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Studies

Stress can make you focus on your lover’s bad habits

Negative actions being monitored included a spouse breaking a promise, showing anger or impatience, or criticizing their partner.

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Confused young woman gesturing with hand and looking at her boyfriend while sitting in a cafe at the park outdoors
The study indicated that even the honeymoon phase of a marriage can be impacted by stress. (Ground Picture via Shutterstock)

By Stephen Beech via SWNS

Stress can make people focus more on their lover's bad habits - even for married couples still in the "honeymoon" period of their relationship, warns a new study.

Previous research has shown that stressful life circumstances can affect how couples interact.

However, the new study shows that someone experiencing stress is more likely to notice their spouse’s negative behavior than positive.

Researchers now believe that stress could affect what actions partners notice in the first place.

The negative actions being monitored included a spouse breaking a promise, showing anger or impatience, or criticizing their partner.

people, relationship difficulties, conflict and family concept - angry couple having argument
(Ground Picture via Shutterstock)

Study lead author Dr. Lisa Neff, of the University of Texas, said: "We found that individuals who reported experiencing more stressful life events outside of their relationship, such as problems at work, were especially likely to notice if their partner behaved in an inconsiderate manner."

The research team asked 79 heterosexual newlywed couples to complete a short survey each night for 10 days, in which they documented both their own and their partner’s behavior.

Before the study period began, participants completed a questionnaire in which they shared details on stressful events in their life.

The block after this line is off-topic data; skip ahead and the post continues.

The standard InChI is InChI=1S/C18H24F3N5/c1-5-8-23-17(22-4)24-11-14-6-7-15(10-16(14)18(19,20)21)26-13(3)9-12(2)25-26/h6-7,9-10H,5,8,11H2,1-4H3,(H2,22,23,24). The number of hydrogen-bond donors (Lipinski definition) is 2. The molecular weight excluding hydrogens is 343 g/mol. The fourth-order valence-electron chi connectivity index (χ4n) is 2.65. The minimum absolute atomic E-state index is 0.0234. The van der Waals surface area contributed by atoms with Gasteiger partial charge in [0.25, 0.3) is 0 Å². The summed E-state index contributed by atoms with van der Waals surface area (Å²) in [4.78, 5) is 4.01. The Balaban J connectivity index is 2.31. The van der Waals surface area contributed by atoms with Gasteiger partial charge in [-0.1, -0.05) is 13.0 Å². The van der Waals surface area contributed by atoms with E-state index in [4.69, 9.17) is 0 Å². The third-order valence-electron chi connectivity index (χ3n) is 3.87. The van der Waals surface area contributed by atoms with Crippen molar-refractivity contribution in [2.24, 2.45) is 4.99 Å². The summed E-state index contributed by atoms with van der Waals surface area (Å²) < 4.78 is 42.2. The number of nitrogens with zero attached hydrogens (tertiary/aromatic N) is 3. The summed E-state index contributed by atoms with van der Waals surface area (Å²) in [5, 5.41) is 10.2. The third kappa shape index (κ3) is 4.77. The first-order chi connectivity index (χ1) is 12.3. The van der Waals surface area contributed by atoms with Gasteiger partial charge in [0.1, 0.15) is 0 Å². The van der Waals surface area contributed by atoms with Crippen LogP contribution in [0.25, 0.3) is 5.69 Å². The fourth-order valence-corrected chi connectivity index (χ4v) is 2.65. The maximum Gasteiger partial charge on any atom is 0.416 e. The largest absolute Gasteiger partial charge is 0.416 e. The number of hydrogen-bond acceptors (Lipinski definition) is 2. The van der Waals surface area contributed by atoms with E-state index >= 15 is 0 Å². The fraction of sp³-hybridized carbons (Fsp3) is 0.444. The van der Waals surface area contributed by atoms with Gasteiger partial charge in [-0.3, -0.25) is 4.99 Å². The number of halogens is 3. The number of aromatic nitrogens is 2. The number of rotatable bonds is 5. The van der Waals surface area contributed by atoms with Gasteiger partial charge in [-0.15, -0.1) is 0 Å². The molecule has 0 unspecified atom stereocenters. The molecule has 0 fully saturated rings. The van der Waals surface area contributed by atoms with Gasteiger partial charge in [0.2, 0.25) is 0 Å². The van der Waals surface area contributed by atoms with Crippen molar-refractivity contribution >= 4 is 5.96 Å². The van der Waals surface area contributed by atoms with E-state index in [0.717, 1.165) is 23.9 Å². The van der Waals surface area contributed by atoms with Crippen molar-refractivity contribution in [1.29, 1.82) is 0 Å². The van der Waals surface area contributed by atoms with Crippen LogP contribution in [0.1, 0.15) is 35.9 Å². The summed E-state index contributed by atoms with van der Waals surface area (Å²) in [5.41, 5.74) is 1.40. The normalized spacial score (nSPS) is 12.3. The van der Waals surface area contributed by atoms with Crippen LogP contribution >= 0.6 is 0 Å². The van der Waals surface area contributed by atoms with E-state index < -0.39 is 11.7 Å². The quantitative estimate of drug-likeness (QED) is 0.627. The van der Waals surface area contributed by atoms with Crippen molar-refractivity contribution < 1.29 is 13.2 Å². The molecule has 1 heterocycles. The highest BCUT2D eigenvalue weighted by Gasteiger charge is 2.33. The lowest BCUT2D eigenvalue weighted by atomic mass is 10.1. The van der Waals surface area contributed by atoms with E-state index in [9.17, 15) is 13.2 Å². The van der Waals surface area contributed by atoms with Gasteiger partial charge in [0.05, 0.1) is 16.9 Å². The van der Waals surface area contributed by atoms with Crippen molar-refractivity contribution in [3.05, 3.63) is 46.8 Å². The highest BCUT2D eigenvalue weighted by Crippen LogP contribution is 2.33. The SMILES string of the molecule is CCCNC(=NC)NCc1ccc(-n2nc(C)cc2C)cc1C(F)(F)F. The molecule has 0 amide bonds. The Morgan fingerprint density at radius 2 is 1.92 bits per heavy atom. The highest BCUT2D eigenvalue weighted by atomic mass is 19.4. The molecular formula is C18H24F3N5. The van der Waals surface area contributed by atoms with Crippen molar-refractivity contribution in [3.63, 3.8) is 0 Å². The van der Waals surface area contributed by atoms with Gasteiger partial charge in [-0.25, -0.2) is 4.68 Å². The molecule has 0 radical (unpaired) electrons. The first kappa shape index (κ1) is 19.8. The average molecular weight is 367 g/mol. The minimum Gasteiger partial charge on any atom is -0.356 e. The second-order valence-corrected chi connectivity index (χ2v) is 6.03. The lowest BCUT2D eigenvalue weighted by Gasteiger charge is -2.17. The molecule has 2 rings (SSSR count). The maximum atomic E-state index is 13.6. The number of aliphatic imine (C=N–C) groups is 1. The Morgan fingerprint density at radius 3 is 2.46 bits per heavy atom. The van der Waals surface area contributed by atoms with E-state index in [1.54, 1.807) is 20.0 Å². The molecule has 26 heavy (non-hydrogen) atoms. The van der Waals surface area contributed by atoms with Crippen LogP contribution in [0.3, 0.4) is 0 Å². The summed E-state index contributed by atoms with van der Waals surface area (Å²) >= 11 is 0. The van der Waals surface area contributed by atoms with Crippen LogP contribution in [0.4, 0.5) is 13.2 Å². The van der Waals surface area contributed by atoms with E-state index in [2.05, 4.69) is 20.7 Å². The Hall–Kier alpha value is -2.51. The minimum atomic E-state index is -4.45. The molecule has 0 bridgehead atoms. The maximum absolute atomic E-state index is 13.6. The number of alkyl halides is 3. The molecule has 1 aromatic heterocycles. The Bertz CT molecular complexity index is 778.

Dr. Neff says that studying newlyweds drives home the significance of the results, because couples are especially likely to focus on each other’s positive behavior and overlook negative actions during the “honeymoon” period.

She said: “For many people, the past few years have been difficult – and the stress of the pandemic continues to linger.

“If stress focuses individuals’ attention toward their partner’s more inconsiderate behaviors, this is likely to take a toll on the relationship.”

The researchers noted a single stressful day was not enough to make someone zero in on their partner’s negative behavior, but a longer accumulation of stressful life circumstances could cause a shift in focus.

The findings, published in the journal Social Psychological and Personality Science also suggest that those under stress were not any less likely to notice their partner’s positive behavior, but they were more likely to notice inconsiderate actions.

While it’s possible that being aware of the effects of stress could allow couples to correct their behavior and limit harm to their relationship, Dr. Neff noted that this will remain speculation until it is studied further.

She said future research would do well to expand the study beyond the honeymoon phase.

Dr. Neff added: “One direction would be to examine if the harmful effects of stress might be even stronger among couples no longer in the newlywed phase of their relationships.

"But the fact that we found these effects in a sample of newlyweds speaks to how impactful the effects of stress can be.”

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